Why International Men’s Day Should Matter

Australian Politics, Feminism, Men's Rights, Pauline Hanson, Rundown

An internationally recognised day just passed without most of the population knowing about it, that is International Men’s Day which is held on 19th November every year to promote the awareness of male health, discrimination and gender relations. The mainstream media is certainly not interested in promoting it unlike International Women’s Day where our ABC sacked its male staff for a day and holds a yearly Q&A episode to promote the day.

The reason for the overlooking of International Men’s Day is because of the view that is pushed forward from our media and cultural elite that men don’t need a day to focus on issues affecting their gender because they have male privilege. We are told that it is women who receive the raw deal in our society suffering under the patriarchy and if men have any problems it is nothing compared to what women suffer.

Of course, nobody denies that women don’t have their own challenges but so do men, and as a mature society should be able to focus on both. Australia demonstrated earlier this year it did not have this level of maturity with the disgraceful media treatment of Cassie Jaye director of the men’s rights movie The Red Pill. Her appearance on the Project was the most staggering where host Carrie Bickmore argued we shouldn’t discuss men’s issues because of domestic violence affecting women.

The issues that men face in our society are not imaginary and sadly the lack of attention they are given led to tragic outcomes. Men are more likely to be the victims of violent crimes, men have higher rates of depression and suicide, men are more likely to die at work accounting for 93% of workplace fatalities, three in four homeless people are men, then there is the discrimination against fathers in the family courts system which also disadvantages children of both genders.

Men are also the victims of domestic abuse in the UK they account for 40% of all UK domestic violence cases. Men also lag behind women when it comes to education in western nations with 60% of all Bachelor’s degrees in the US alone being obtained by women.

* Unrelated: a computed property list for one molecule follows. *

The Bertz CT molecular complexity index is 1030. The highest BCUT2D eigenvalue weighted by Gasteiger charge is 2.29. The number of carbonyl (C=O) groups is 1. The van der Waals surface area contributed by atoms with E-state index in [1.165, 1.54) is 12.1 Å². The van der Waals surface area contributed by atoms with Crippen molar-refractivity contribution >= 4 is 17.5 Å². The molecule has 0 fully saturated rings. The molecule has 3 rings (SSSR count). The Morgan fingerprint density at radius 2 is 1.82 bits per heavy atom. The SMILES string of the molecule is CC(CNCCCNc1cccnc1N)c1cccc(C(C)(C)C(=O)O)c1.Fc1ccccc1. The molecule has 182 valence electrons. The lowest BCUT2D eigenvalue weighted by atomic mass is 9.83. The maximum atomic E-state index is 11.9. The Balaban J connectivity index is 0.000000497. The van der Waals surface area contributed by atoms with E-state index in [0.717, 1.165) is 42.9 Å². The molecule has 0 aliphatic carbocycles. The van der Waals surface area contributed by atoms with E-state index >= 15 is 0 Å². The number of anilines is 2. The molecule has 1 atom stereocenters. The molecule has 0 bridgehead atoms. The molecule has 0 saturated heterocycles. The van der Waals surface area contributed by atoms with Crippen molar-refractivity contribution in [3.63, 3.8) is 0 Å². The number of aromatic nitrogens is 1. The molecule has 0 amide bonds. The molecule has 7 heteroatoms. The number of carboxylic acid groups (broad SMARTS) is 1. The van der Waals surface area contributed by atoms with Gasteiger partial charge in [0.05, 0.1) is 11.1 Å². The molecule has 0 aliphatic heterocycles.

Of course, by highlighting these statistics we are not trying to argue men are more oppressed than women and turn into a game of oppression Olympics, we are simply making the case that the physical and mental well-being of men needs attention as well.

Women in non-western nations certainly face abhorrent levels of discrimination, oppression and violence that needs to be addressed. But it is disingenuous and insulting for the feminist lobby in the west to claim it is just as bad here and use that as an excuse to claim that men are never discriminated against and justify non-action on men’s issues.

Although we have a somewhat out of control feminist movement in Australia including the freightbats who take pleasure in the suffering of men we do make an effort to look after men’s health. Currently it is Movember when men grow moustaches to raise money for men’s mental health. Beyondblue Australia’s most prominent mental health organisation was founded by a man in Jeff Kennett because he wanted to help others like himself male and female fight mental health demons.

Australia’s family law system which has long disadvantaged fathers is now undergoing a review. This is thanks to the lobbying of arguably the nation’s strongest men’s rights activist One Nation Leader Pauline Hanson who highlighted the injustices of the family court in her maiden speech to the Senate in 2016.

If it’s good enough to have both Mothers’ and Fathers’ Day then surely there is room for both and an International Women’s Day and Men’s Day, after all isn’t that what equality is all about? Let us not forget the challenges men face, if we put more effort into addressing them the benefits will not just benefit men, but those around them and will ultimately strengthen our society.